Arbitrating Commercial Real Estate Lease Disputes - Chapter 9 - AAA Handbook on Construction Arbitration and ADR - Third Edition
Susanna S. Fodor
Steven C. Bennett
Susan F. Fodor is a former Partner at Jones Day in New York City.
Steven C. Bennett is a Partner at Park Jensen Bennett LLP in New York City. He teaches (as an adjunct) at Hofstra and the New York Law School. He is a commercial arbitrator for the American Arbitration Association, and the author of Arbitration: Essential Concepts.
Why provide for arbitration in commercial leases? Proponents of arbitration cite its efficiency, privacy, cost savings, control, flexibility and less adversarial approach as virtues. They also point to the relative ease with which victors may enforce arbitration awards and the limited right to review such awards. 1 Landlords and tenants need an effective way to manage the risks associated with disputes. Arbitration can provide what landlords and tenants need at less cost and time than litigation, particularly for smaller disputes that arise during the lease term. For this reason, some landlords insist on having an arbitration clause in commercial leases. However, given the wide range of disputes that may arise over the course of a lease term, commercial landlords and their attorneys should carefully consider the kinds of disputes for which the advantages of arbitration are most likely to be realized, and identify those for which litigation may be preferred. This article explores some landlord-tenant disputes that are well suited to arbitration, including “baseball arbitration,” and offers some suggestions for modifying standard arbitration provisions.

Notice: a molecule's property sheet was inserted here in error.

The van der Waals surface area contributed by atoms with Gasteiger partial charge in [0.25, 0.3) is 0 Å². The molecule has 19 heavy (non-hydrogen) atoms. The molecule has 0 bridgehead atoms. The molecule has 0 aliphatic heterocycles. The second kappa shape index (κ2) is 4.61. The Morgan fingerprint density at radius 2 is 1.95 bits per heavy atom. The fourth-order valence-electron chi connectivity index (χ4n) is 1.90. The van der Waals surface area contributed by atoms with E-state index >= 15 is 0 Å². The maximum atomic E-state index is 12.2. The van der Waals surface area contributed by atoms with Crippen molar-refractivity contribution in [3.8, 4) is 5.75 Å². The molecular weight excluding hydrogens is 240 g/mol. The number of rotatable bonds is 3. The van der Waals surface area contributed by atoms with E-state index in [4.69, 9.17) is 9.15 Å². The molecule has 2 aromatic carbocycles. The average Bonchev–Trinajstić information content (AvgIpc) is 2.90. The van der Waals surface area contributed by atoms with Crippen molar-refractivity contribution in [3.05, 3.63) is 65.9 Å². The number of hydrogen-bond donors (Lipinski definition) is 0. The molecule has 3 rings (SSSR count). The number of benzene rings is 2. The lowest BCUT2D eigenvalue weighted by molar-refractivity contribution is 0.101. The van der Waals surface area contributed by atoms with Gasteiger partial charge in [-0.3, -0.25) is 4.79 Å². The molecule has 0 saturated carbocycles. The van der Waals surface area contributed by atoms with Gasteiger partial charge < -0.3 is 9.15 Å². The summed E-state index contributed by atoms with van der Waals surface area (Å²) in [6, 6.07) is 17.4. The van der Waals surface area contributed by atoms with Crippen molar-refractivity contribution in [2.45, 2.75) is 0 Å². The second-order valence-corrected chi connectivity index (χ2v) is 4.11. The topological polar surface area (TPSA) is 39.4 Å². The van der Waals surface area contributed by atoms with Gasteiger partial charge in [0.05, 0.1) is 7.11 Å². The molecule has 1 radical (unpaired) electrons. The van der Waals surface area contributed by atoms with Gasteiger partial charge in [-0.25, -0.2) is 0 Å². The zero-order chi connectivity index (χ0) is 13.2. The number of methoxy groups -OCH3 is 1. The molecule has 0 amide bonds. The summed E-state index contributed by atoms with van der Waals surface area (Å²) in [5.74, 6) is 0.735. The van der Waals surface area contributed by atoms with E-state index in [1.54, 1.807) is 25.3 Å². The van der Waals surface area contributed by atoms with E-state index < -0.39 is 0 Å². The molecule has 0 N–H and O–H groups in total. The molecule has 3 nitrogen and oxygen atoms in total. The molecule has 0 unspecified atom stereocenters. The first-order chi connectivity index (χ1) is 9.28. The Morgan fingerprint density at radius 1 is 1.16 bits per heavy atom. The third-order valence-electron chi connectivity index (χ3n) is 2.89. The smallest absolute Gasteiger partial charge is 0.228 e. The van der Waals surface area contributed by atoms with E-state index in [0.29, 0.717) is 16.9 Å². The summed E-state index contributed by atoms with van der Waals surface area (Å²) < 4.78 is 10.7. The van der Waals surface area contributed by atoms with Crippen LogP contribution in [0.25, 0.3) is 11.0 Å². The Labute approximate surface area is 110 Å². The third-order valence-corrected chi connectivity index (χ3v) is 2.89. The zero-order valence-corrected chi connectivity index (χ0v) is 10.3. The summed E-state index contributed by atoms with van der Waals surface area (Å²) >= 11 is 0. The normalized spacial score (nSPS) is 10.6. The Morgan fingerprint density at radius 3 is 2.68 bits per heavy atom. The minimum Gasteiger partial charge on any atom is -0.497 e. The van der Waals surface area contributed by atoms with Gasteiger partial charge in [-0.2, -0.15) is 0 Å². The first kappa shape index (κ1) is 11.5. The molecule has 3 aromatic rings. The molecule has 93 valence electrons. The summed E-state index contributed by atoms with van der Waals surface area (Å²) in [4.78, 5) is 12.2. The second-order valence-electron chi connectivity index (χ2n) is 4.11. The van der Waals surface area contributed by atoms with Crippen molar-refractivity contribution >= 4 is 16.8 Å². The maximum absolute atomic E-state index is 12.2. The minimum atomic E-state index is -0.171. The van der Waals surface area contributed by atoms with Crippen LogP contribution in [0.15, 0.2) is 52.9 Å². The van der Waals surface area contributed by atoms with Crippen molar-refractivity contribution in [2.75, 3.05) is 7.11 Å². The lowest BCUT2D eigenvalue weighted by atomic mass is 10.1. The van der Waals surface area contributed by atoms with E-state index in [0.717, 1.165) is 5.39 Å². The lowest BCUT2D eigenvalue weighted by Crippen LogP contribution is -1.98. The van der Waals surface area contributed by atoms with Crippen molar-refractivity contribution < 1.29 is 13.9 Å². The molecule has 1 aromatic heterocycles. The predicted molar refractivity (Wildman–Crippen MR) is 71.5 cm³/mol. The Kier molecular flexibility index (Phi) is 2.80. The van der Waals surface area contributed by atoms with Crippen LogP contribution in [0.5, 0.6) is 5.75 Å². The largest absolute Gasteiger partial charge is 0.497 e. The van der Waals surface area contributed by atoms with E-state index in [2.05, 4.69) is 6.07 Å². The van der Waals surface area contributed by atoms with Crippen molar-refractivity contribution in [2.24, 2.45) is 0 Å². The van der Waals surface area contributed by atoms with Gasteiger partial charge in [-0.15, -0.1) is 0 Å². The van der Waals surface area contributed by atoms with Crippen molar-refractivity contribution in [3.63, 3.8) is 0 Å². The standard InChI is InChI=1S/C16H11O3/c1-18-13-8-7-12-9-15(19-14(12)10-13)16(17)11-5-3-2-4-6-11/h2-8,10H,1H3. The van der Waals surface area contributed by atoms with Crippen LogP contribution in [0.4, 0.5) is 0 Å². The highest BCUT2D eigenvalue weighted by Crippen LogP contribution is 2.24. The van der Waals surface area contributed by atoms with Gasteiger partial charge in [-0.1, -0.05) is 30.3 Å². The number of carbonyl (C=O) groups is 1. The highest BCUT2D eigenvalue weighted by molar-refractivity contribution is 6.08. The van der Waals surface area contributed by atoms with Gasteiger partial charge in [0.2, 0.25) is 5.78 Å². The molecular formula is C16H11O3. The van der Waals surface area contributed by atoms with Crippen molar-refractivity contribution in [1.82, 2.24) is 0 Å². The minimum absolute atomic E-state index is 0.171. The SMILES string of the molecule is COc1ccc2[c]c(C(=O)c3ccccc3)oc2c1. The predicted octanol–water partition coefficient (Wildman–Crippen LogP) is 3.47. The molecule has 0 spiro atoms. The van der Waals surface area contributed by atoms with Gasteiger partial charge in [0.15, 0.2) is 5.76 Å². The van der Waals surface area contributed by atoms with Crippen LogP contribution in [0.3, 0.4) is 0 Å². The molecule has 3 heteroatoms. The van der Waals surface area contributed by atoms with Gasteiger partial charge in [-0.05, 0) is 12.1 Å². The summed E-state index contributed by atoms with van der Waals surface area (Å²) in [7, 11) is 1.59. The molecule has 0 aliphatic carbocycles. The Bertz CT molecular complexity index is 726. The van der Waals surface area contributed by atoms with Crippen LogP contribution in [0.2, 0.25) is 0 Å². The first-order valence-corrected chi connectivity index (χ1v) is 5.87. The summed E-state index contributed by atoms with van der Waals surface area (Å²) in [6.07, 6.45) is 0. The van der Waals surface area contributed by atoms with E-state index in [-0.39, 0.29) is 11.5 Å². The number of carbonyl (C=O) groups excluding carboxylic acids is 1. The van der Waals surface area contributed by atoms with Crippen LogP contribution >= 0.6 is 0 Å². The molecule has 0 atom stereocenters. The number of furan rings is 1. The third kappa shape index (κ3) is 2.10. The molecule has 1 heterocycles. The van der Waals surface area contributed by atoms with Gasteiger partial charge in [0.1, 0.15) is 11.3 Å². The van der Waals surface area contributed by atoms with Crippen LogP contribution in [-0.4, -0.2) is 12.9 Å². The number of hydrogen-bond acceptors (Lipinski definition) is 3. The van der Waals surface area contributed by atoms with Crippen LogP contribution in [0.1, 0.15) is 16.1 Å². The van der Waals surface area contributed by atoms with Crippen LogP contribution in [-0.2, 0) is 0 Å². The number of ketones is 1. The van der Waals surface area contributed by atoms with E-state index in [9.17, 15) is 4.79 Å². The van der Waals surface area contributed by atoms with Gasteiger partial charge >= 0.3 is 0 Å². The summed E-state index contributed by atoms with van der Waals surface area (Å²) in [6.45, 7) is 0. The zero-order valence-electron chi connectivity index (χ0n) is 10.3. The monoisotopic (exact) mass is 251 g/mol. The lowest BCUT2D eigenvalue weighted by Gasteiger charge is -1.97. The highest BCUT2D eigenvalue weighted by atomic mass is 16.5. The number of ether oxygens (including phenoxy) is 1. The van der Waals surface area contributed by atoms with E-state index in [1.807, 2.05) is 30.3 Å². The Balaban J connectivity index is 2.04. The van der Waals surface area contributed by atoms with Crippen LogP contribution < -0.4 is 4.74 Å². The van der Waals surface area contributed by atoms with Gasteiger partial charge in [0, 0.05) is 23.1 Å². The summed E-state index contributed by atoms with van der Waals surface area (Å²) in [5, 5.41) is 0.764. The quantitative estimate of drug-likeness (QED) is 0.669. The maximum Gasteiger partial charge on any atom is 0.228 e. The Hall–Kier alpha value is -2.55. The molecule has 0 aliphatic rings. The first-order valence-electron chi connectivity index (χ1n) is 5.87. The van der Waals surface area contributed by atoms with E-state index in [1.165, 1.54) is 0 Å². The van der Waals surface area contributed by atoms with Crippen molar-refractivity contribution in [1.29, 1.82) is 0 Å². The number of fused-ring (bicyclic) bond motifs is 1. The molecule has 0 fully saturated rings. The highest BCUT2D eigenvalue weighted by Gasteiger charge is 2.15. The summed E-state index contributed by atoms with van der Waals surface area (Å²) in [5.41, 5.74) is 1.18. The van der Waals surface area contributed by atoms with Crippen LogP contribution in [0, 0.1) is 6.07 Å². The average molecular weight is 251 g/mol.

I. Optional versus Mandatory Arbitration
The right to compel arbitration is rooted in the contractual relationship between the parties; as a result, parties to commercial contracts, including